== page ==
Fill out the following form to register for a vasectomy. A member Dr Marois's team will get back to you to set up an appointment and answer your questions.
Please note that vasectomies are only performed in a disaffiliated private clinic and therefore not covered by the RAMQ. They are usually carried out in a single appointment. This includes consultation and infertility notification by email after reception of the spermogram’s results.
Montreal and the South Shore
Consultation is $100 and vasectomy is $300.
All in a single appointment for $400.
Gatineau and Quebec
Consultation is $100 and vasectomy is $320.
All in a single appointment including the travelling costs of the medical team.
Description of the Vasectomy Procedure
At Dr. Carlos Marois’ urology clinic, we conduct a consultation and evaluation before performing any vasectomy procedure. This involves a short questionnaire, a physical exam and an explanation of the procedure.
After this, we schedule a second appointment to perform the vasectomy.
For most patients, it is possible to do both the evaluation consultation and the vasectomy in a single visit.
This is conditional on a normal exam and on the patient having stopped taking any anticoagulant medication. Also, the patient must not have any coagulation disorders.
We recommend that the patient be accompanied. If needed, an Ativan may be offered only to patients who are anxious and who are accompanied. It is also recommended that the patient avoid coffee or other stimulants the morning of the vasectomy.
Vasectomy is a permanent male contraceptive method.
In principle, the technique is irreversible. If ever the patient wants to have children after the intervention, we can attempt a vasovasostomy, with no guarantee of success.
Possible Complications from Vasectomy
Complications are uncommon, but it is possible to have bleeding, infection, swelling or pain in the scrotal area. If there is persistent inflammation or discomfort, an anti-inflammatory drug may be prescribed.
Very rarely, the vas deferens canal will reform on its own before the control spermogram (early recanalisation, i.e. the two ends of the vas deferens canal reattach and allow for the passage of spermatozoa, making the man fertile). Exceptionally, spontaneous late recanalisation after vasectomy can occur, even with sectioning, ligation and cauterisation of the vas deferens.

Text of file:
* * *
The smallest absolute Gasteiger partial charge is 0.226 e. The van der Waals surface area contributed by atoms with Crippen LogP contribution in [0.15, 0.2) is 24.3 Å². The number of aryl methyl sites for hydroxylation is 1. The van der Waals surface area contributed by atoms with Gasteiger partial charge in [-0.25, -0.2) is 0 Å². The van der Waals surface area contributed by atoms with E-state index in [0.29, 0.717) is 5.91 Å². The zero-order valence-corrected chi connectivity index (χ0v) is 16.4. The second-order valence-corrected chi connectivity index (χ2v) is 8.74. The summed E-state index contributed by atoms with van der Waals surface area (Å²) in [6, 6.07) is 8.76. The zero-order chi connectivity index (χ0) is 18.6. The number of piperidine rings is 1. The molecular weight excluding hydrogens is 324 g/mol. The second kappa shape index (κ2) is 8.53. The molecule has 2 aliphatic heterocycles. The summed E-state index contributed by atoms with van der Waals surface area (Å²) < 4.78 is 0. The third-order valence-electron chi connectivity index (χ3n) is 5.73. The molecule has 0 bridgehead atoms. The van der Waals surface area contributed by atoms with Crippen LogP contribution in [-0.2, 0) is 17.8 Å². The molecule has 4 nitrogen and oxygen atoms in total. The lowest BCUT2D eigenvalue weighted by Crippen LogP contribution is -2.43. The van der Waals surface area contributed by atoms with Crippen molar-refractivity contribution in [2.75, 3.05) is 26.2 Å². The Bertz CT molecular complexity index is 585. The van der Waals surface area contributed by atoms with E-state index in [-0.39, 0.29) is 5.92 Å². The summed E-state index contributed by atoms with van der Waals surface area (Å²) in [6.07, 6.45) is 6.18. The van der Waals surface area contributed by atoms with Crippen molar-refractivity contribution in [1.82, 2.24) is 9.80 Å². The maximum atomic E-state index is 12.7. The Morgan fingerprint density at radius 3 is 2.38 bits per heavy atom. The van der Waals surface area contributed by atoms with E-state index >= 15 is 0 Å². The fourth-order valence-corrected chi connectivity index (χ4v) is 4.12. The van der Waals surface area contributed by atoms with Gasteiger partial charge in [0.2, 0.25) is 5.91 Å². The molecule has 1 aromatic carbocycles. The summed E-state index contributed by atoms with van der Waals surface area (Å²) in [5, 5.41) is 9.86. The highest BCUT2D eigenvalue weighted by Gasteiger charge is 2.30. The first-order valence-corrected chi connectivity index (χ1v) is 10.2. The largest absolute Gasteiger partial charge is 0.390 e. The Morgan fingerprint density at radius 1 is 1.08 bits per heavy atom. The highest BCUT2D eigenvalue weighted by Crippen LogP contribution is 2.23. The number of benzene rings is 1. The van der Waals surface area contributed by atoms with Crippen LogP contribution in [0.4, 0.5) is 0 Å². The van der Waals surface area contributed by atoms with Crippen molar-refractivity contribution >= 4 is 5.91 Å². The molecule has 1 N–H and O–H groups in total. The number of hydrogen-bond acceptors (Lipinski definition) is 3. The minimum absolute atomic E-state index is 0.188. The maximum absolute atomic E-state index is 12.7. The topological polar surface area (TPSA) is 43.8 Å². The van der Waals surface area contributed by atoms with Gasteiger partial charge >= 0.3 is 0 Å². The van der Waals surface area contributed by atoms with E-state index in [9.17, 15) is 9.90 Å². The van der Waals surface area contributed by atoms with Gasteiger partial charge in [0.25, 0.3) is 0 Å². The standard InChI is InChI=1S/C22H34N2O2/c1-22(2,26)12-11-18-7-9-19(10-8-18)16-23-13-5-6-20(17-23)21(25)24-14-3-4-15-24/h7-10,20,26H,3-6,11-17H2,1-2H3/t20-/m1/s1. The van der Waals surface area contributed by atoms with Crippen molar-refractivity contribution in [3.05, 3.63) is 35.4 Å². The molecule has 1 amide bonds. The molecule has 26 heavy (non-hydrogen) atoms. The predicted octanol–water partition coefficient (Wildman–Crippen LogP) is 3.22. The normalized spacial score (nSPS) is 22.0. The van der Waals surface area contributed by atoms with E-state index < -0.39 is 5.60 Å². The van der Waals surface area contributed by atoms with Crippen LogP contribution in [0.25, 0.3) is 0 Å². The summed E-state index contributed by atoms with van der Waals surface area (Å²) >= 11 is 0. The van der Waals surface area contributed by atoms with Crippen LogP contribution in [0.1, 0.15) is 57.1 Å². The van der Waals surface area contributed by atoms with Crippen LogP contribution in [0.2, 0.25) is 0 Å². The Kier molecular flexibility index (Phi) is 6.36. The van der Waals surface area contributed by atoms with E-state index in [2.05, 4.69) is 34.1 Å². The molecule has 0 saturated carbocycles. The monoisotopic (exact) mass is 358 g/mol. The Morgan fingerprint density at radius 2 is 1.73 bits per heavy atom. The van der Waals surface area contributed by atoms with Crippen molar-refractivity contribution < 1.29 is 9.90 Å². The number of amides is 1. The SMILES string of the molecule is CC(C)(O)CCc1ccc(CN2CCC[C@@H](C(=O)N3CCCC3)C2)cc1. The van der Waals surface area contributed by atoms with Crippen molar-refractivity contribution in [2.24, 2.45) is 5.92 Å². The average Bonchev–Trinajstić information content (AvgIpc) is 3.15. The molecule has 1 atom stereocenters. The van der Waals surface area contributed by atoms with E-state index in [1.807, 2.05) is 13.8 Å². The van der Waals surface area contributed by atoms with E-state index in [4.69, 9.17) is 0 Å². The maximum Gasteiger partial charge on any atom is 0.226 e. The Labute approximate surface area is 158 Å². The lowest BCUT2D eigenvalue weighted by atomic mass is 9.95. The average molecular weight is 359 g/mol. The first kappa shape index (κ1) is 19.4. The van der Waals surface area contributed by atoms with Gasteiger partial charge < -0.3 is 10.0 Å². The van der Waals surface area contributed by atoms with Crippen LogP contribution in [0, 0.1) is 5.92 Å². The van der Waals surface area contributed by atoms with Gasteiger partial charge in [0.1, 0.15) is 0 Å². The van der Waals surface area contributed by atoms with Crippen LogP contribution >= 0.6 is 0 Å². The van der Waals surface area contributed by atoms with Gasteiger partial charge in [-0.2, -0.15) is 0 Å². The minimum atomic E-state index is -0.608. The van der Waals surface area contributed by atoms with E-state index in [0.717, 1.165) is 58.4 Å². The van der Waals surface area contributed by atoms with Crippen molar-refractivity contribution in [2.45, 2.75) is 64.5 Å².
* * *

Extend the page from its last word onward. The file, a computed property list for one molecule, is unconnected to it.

Medical Counter Indications
These are relative and rare. Uncertainty about whether or not you may want children, blood coagulation disorders, scrotal hernia and non-descended testicles are some examples. In certain patients, vasectomy is sometimes unilateral and thus only performed on one side.
Vasectomy Has No Impact on Sexuality
Your sexuality remains unchanged. Erections and ejaculations are unchanged. The liquid from ejaculation will no longer contain spermatozoa. You will not be able to see any difference in the ejaculate since spermatozoa represent only a small part of this liquid. The ejaculate mainly comes from the seminal vesicles (two small sacs located at the base of the prostate where the vas deferens canals originate). You will also experience no change as regards sensation.
Recommendations before Vasectomy
We recommend that the patient be accompanied; it is also recommended that the patient avoid coffee or other stimulants the morning of the vasectomy.
Shaving before Vasectomy
Shave the scrotum. Shaving is usually performed dry without water or soap and with a razor blade or straight razor, by applying traction over the skin. This way, there is less chance of injury to the scrotum than when shaving with water or with an electric razor. Do not use depilatory cream.
Anesthesia with a Skin Injector
This procedure is initially done with an injector which sends anesthetic liquid through the skin at high pressure. You will feel a pinching sensation like being struck with an elastic band. After that, you will no longer feel the needle in the skin or sub-cutaneous tissue at the scrotal site.
However, anesthesia is limited to the area around the injection site.
For more effective anesthesia and a more comfortable vasectomy, a right and left spermatic block is performed. This is an infiltration of the spermatic cord that eliminates pain inside the scrotum.
In addition, the sometimes unpleasant abdominal traction of the vas deferens can be slightly felt. We need to wait 5 to 10 minutes before starting the intervention. There is a small risk of hematoma since the needle is manually steered alongside the visible veins.
An Ativan is offered to anxious patients before the vasectomy, if they are accompanied.